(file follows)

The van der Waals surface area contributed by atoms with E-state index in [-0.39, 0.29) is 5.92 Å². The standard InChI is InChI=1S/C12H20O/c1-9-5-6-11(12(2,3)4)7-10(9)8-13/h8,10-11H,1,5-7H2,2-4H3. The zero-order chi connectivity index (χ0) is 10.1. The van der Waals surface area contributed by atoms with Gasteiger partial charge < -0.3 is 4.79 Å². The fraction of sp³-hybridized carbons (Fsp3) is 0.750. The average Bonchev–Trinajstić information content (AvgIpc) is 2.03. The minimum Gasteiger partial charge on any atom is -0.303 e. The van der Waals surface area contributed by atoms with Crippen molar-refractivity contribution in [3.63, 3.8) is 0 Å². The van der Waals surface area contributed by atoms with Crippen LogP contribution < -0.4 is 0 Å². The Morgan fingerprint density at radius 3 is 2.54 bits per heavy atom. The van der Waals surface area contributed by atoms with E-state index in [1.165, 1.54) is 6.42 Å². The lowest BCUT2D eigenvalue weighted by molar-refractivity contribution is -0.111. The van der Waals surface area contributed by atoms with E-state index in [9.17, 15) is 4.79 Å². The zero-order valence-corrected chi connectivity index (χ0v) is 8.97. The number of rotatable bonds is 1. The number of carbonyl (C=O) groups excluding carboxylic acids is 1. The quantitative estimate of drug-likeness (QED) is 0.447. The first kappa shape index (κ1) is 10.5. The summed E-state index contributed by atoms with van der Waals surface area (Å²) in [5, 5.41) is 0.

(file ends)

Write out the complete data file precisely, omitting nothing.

The van der Waals surface area contributed by atoms with E-state index in [-0.39, 0.29) is 5.92 Å². The standard InChI is InChI=1S/C12H20O/c1-9-5-6-11(12(2,3)4)7-10(9)8-13/h8,10-11H,1,5-7H2,2-4H3. The zero-order chi connectivity index (χ0) is 10.1. The van der Waals surface area contributed by atoms with Gasteiger partial charge < -0.3 is 4.79 Å². The fraction of sp³-hybridized carbons (Fsp3) is 0.750. The average Bonchev–Trinajstić information content (AvgIpc) is 2.03. The minimum Gasteiger partial charge on any atom is -0.303 e. The van der Waals surface area contributed by atoms with Crippen molar-refractivity contribution in [3.63, 3.8) is 0 Å². The van der Waals surface area contributed by atoms with Crippen LogP contribution < -0.4 is 0 Å². The Morgan fingerprint density at radius 3 is 2.54 bits per heavy atom. The van der Waals surface area contributed by atoms with E-state index in [1.165, 1.54) is 6.42 Å². The lowest BCUT2D eigenvalue weighted by molar-refractivity contribution is -0.111. The van der Waals surface area contributed by atoms with E-state index in [9.17, 15) is 4.79 Å². The zero-order valence-corrected chi connectivity index (χ0v) is 8.97. The number of rotatable bonds is 1. The number of carbonyl (C=O) groups excluding carboxylic acids is 1. The quantitative estimate of drug-likeness (QED) is 0.447. The first kappa shape index (κ1) is 10.5. The summed E-state index contributed by atoms with van der Waals surface area (Å²) in [5, 5.41) is 0.